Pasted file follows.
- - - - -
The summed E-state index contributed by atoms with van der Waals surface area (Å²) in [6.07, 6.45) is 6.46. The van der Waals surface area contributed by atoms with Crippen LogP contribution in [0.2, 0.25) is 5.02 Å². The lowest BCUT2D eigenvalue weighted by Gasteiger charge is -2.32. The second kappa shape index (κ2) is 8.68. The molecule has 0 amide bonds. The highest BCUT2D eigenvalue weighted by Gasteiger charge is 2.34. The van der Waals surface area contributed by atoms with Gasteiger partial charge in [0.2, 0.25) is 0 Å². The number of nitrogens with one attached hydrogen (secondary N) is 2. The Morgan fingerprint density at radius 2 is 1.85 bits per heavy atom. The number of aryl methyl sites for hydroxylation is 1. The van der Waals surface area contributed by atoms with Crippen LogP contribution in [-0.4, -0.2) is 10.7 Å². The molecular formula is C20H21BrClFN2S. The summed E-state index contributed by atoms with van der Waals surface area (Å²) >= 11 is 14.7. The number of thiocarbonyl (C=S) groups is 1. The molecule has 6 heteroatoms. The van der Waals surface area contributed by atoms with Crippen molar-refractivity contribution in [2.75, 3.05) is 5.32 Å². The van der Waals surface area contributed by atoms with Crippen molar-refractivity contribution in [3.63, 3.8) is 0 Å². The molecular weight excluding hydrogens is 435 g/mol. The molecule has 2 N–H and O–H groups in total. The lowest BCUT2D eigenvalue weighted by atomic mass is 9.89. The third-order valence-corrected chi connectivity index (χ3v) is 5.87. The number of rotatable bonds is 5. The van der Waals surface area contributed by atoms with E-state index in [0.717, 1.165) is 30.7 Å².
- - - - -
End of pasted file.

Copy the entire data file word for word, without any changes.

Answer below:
The summed E-state index contributed by atoms with van der Waals surface area (Å²) in [6.07, 6.45) is 6.46. The van der Waals surface area contributed by atoms with Crippen LogP contribution in [0.2, 0.25) is 5.02 Å². The lowest BCUT2D eigenvalue weighted by Gasteiger charge is -2.32. The second kappa shape index (κ2) is 8.68. The molecule has 0 amide bonds. The highest BCUT2D eigenvalue weighted by Gasteiger charge is 2.34. The van der Waals surface area contributed by atoms with Gasteiger partial charge in [0.2, 0.25) is 0 Å². The number of nitrogens with one attached hydrogen (secondary N) is 2. The Morgan fingerprint density at radius 2 is 1.85 bits per heavy atom. The number of aryl methyl sites for hydroxylation is 1. The van der Waals surface area contributed by atoms with Crippen LogP contribution in [-0.4, -0.2) is 10.7 Å². The molecular formula is C20H21BrClFN2S. The summed E-state index contributed by atoms with van der Waals surface area (Å²) >= 11 is 14.7. The number of thiocarbonyl (C=S) groups is 1. The molecule has 6 heteroatoms. The van der Waals surface area contributed by atoms with Crippen molar-refractivity contribution in [2.75, 3.05) is 5.32 Å². The van der Waals surface area contributed by atoms with Crippen molar-refractivity contribution in [3.63, 3.8) is 0 Å². The molecular weight excluding hydrogens is 435 g/mol. The molecule has 2 N–H and O–H groups in total. The lowest BCUT2D eigenvalue weighted by atomic mass is 9.89. The third-order valence-corrected chi connectivity index (χ3v) is 5.87. The number of rotatable bonds is 5. The van der Waals surface area contributed by atoms with E-state index in [0.717, 1.165) is 30.7 Å².